Dried coriander fruit was one of the components of the popular Garum, also known as Muria or Liquamen. Garum was a mix of small fatty fishes, several spices, herbs, and salt, layered and preserved together in amphore. Over many months, this mixture slowly liquified into a type of sauce; it was used much as fish sauce or soy sauce is used in cuisine today. According to Apicius, coriandratum sauce with its predominating coriander flavor was mixed with garum and vinegar, sometimes a touch of honey was added for sweetness. Ancient Roman recipes using dry coriander fruit for flavoring whole fish and roasted lamb or kid were favorites of the time, as well as retarding meat, poultry, and fish spoilage.

From Book III, On Right Pleasure and Good Health, Platina (1421-1481 A.D.) #22. On Coriander. "Egyptian coriander is considered outstanding; it isnot found among the wild herbs. Ground and given to drink, it has great force to cool burning sensations. It should not be eaten alone on account of its innate harmfulness, but either with honey or raisins, or in our manner, which is more pleasant and healthful: prepared in vinegar and rolled in sugar…"

Applications: Coriander leaves and stems are consumed as a stimulant, a diuretic, a blood cleanser, and tonic. Ingestion of fresh leaves have been tested successfully for reversing memory loss, leading to its potential for managing conditions such as Alzheimer's disease. Chopped into a pulp, it can be applied to eyelids to relieve conjunctivitis. Pressed, the juice counters skin rashes and diseases. Extracts from the leaves and stems are used to lower blood sugar levels as well as lower total cholesterol. Coriander fruit is dried then ground into powder and used in cosmetics as well as cuisine. As a tincture or tisane, the fruit is a sedative and eases anxiety, and is carminative, excellent for stomach maladies.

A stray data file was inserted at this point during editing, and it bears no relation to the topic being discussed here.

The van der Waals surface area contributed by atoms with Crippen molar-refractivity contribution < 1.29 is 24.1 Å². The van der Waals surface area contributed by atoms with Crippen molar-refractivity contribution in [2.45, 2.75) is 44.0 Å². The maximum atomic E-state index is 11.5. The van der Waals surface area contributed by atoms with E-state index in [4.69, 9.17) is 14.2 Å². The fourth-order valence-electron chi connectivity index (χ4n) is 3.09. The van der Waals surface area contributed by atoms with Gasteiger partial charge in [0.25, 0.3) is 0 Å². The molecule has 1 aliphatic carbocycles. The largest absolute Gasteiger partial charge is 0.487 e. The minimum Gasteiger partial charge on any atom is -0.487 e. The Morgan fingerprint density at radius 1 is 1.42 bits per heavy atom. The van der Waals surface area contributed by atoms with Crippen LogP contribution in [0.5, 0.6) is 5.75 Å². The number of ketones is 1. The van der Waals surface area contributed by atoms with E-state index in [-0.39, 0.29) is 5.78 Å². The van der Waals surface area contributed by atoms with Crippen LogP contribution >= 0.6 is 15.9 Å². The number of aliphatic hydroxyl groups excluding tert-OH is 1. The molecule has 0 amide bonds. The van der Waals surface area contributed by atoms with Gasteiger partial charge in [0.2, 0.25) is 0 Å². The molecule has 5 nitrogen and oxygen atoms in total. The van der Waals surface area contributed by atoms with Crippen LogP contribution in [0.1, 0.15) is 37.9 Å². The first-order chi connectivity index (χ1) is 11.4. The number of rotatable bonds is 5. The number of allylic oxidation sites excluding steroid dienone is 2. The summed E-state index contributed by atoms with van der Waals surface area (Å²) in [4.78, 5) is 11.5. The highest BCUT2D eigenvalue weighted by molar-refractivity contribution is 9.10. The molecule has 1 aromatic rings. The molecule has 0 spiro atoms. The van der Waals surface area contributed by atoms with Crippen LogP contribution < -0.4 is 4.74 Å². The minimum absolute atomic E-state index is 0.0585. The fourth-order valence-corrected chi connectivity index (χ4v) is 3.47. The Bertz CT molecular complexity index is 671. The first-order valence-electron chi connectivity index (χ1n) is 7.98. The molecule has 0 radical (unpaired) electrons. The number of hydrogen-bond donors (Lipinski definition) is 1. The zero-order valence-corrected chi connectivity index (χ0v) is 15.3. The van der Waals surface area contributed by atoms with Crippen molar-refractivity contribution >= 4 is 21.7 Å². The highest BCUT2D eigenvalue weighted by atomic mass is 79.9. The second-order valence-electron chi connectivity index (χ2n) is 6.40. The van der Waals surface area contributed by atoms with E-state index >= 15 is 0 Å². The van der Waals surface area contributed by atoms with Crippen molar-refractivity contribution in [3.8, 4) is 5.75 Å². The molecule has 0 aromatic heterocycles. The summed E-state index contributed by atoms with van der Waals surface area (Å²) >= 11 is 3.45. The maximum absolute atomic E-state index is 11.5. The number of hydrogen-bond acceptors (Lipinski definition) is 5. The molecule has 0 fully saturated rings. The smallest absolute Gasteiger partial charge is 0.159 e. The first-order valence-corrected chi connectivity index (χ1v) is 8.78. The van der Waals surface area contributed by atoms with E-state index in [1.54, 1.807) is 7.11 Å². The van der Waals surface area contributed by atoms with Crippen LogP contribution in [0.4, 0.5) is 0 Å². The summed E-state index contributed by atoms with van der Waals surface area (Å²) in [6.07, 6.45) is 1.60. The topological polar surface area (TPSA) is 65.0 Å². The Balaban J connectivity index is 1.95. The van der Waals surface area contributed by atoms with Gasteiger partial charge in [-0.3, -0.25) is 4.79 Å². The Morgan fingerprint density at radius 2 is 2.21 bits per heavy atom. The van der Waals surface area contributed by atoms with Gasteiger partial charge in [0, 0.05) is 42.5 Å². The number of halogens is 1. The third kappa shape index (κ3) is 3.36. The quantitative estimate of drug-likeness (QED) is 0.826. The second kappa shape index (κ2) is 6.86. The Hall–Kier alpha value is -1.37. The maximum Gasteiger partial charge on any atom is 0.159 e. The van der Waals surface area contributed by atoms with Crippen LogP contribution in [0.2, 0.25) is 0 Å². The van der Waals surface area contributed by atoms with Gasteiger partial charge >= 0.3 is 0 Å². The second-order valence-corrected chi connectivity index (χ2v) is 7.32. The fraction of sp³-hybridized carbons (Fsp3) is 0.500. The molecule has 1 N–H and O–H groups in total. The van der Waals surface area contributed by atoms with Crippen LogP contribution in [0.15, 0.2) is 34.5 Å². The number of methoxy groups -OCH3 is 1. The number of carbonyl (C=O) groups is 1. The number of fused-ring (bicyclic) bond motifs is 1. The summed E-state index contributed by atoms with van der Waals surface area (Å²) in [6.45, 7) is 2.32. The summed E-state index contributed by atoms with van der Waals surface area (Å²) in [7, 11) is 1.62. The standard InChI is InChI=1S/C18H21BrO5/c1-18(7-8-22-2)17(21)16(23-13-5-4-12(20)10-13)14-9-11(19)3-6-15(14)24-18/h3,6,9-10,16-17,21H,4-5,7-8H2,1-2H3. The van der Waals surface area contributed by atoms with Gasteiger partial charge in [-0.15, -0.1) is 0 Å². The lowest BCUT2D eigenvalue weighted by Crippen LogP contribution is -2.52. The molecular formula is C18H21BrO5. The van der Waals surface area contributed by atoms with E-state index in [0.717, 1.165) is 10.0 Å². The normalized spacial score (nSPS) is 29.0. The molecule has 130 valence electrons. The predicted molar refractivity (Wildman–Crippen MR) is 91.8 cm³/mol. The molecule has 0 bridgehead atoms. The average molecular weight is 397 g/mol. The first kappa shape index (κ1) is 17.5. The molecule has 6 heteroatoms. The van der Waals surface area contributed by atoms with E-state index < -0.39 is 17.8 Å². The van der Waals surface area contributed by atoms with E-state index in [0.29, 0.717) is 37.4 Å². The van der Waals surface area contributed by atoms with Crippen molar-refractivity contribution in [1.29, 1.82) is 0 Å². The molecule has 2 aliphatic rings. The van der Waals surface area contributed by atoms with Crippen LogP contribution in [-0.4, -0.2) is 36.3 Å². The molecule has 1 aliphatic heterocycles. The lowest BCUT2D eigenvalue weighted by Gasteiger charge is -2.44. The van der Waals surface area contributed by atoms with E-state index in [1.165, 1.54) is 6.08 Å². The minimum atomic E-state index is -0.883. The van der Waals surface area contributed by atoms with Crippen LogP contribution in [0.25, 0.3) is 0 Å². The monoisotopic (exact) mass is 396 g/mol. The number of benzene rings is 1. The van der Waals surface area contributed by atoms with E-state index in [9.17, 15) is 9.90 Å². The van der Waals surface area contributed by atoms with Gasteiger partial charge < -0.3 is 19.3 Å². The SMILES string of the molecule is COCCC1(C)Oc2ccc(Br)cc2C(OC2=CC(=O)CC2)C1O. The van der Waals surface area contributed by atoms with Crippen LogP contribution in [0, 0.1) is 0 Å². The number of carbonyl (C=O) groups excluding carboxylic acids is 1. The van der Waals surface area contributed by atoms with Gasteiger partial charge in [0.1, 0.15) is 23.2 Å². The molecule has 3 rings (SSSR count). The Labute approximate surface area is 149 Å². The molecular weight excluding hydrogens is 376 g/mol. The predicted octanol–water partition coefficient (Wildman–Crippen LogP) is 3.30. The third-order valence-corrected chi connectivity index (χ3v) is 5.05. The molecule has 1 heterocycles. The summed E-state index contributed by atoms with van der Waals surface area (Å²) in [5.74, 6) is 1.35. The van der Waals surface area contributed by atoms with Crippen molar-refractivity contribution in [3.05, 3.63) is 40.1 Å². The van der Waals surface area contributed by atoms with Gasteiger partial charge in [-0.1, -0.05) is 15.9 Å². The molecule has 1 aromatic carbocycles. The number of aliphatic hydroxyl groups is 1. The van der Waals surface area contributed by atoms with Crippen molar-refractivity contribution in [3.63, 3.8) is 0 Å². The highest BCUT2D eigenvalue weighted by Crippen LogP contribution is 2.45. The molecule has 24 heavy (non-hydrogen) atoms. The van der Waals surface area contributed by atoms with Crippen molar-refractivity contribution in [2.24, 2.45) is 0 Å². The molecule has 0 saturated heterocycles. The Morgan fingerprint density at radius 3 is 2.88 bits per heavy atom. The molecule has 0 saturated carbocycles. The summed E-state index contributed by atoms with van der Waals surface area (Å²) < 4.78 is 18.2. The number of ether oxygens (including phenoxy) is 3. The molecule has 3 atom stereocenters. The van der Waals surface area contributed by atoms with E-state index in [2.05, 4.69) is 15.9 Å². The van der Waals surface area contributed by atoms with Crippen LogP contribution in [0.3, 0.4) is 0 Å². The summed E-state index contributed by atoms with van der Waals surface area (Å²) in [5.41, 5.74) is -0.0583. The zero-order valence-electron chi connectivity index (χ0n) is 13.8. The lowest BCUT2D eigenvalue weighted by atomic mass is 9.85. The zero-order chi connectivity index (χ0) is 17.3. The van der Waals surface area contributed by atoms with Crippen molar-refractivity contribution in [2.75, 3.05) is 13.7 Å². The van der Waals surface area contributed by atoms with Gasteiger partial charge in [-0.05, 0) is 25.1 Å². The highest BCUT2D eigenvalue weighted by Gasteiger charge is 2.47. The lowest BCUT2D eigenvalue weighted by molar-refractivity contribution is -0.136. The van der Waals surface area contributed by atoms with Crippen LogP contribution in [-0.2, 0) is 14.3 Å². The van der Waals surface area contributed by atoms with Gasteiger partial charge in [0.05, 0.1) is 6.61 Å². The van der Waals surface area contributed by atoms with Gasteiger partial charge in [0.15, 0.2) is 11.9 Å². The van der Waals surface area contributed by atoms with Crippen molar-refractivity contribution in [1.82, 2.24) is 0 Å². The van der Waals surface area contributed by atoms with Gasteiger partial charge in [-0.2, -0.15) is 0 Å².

Chinese Medicine: The coriander plant is considered warm and pungent. Consumption creates a calming influence, promotes digestion, and relieves gastric acid and stomach pains due to cold. Used in soup with carrot and water chestnut, it actually speeds the outbreak of measles rash once contracted, especially on days 2 and 3 if there are signs of eruptions. Cooking with fresh leaves and roots removes offensive odors, especially from fish and meat. It is used to increase warm energy and internal heat when consumed.